I have to admit that one of the biggest selling points for me in choosing UVa was that I was chosen as an Echols Scholar. For those unaware, Echols is an Honors Program in the College. Its brother program in the Engineering School is the called Rodman Scholars. Due to some interesting moves on the part of the administration, some of the Echols' privileges have changed, and so it really is worth pondering if the program still has its once admired beauty or if it's rather fallen into the gutter.Well, let's go ahead and get the obvious out of the way. The Echols Scholars program is just that--a scholars program not a scholarship program. There is no money or grant inherently tied to the title, but that's hardly a change. After all, being an Honors student here at Mr. Jefferson's University is supposed to make up for it. Let's see how it tallies up.
Priority Registration Within One's Own Class
The part in italics is the new change. It used to be that Fourth Year Echols Scholars enrolled for classes, then Third, Second, and First Year Echols, and then Fourth Year, Third, Second, and First years registered for classes. Thus, an entering First Year Echols signed up for classes before Fourth Year students who were not Echols. Now, Echols sign up for classes first within their own class. Alright, I have to be honest here. I think that that is a poorly thought out and an altogether abysmal change. I took a 300 level class my first year. What good does registering within my own class do when I want to take higher level courses? The entire point of the program is course freedom, which totally flies out the window when three quarters of the school has signed up before you. It's a bad idea. Now, if they wanted to let Fourth Year Echols, Fourth Years, and then the rest of the Scholars, I would find that agreeable, but as it stands, I think it's an atrocious idea that really takes a lot of power away from the program. The saving grace is that if you are Echols and you go talk to a professor, chances are they'll try to bump you (via course action forms) into the class.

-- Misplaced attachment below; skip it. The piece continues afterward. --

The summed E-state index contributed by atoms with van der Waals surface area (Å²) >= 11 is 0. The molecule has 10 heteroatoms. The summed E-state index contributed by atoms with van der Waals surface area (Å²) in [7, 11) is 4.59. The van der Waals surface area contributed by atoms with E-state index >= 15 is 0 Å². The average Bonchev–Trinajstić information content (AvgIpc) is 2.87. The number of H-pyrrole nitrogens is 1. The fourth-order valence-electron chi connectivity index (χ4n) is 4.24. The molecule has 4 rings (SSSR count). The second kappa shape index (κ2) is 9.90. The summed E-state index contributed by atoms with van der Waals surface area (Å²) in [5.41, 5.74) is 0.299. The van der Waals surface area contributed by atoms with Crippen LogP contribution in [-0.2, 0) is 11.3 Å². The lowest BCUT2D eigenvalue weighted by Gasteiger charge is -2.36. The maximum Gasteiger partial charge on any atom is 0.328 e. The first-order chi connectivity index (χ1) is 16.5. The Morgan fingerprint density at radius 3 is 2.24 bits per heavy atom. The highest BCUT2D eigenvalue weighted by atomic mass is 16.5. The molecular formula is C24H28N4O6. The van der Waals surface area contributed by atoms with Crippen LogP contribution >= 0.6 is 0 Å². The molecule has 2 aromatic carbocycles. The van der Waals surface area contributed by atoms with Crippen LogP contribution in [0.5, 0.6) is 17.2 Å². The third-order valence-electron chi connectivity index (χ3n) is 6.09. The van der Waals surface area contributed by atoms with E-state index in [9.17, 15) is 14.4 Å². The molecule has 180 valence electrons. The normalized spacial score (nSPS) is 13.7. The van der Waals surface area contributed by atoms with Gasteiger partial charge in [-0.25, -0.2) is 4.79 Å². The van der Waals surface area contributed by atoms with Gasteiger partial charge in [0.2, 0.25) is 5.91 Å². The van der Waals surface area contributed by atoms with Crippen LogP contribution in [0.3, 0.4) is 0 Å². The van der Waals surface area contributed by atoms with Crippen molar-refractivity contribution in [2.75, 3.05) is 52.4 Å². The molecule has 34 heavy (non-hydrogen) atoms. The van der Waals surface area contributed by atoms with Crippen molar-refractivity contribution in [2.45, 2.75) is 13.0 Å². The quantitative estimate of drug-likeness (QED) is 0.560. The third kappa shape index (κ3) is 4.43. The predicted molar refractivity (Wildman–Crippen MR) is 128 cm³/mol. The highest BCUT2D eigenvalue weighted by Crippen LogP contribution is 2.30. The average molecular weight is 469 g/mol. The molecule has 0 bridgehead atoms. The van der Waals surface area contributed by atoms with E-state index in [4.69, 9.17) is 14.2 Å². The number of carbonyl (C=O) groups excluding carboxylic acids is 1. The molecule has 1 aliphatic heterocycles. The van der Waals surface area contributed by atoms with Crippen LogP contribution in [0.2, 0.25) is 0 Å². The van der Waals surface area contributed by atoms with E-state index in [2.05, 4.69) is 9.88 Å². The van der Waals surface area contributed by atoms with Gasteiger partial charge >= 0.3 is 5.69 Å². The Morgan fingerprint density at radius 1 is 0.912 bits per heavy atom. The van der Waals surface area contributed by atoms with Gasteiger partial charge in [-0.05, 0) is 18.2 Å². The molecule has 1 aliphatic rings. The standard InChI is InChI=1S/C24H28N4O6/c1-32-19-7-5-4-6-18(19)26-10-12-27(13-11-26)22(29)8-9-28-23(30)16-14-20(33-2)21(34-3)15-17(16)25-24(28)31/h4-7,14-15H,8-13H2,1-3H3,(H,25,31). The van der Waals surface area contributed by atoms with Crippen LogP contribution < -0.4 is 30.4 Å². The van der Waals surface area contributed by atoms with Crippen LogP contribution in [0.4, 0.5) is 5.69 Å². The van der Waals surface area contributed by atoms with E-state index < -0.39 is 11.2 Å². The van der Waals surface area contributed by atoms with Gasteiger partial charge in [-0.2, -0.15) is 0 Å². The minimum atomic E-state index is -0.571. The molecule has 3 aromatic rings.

No Area Requirements
HAHA! This is truly spectacular. Hands down, this feature is the glowing selling point now, the absolute beacon of the program. You want to come to the University as a Scholar and bury yourself so deep into math that you don't know where Bryan Hall is? Fine. You are not required to take English. Hate French? Don't take it. You have no language, history, math, science--no required courses at all. Move about as you wish. It's glorious. Now, most Scholars do end up filling the requirements anyway (whether through AP credit or exploring different class types), but the beauty is that they don't have to. That privilege alone gives Echols 3,000 cool points.
Living With Other Echols, Rodman, and Jefferson Scholars
I never expected this to be a real endorsement, but I was wrong. I say it again, despite expecting the lack of area requirements to be the best part of the program, the people involved made the experience. I know it sounds corny, and I can't really explain it well, but I'll try. The intensity, the intellectualism, the sheer energy from being in an Honors dorm is incredible. The people provoke and stimulate each other's minds and become smarter, more analytical, and
over all much better for it. I still remember talks in the common room lasting for hours, and the excitement was palpable. Ideas sparked and really, it's that thrill that makes me miss the community of First Year Honors student living.
(This is where I lived First Year. Photo courtesy of Steve Norum. By the way, the picture at the very top of the article is a panorama I took of the inside of one of the suites, complete with large windows, furniture, Scholars, and as many video game systems as you can name on the floor.)
Well, that's really up to you. If you want a free ride, try the Jefferson Scholars program because that has a full ride. Echols is mostly academic privileges. If you're after a different kind of package--one that includes crazy dorm stories, academic bonuses, and the dynamic features of a public university like Virginia--I'd definitely keep UVa on your shortlist. For me, I made the decision two years ago, and I don't regret it a single bit. The gyms, athletics, clubs, classes, professors, people; they're all too important and wonderful for me to want to give up just so that I can say I'm in a scholarship program rather than a scholars.
This is my current common room window and that is definitely not a pizza box, newspaper, chips bag, or plush sperm cell doll in the spider web decorations one would find around Halloween.
There are also zero Mike and Ike containers in the web.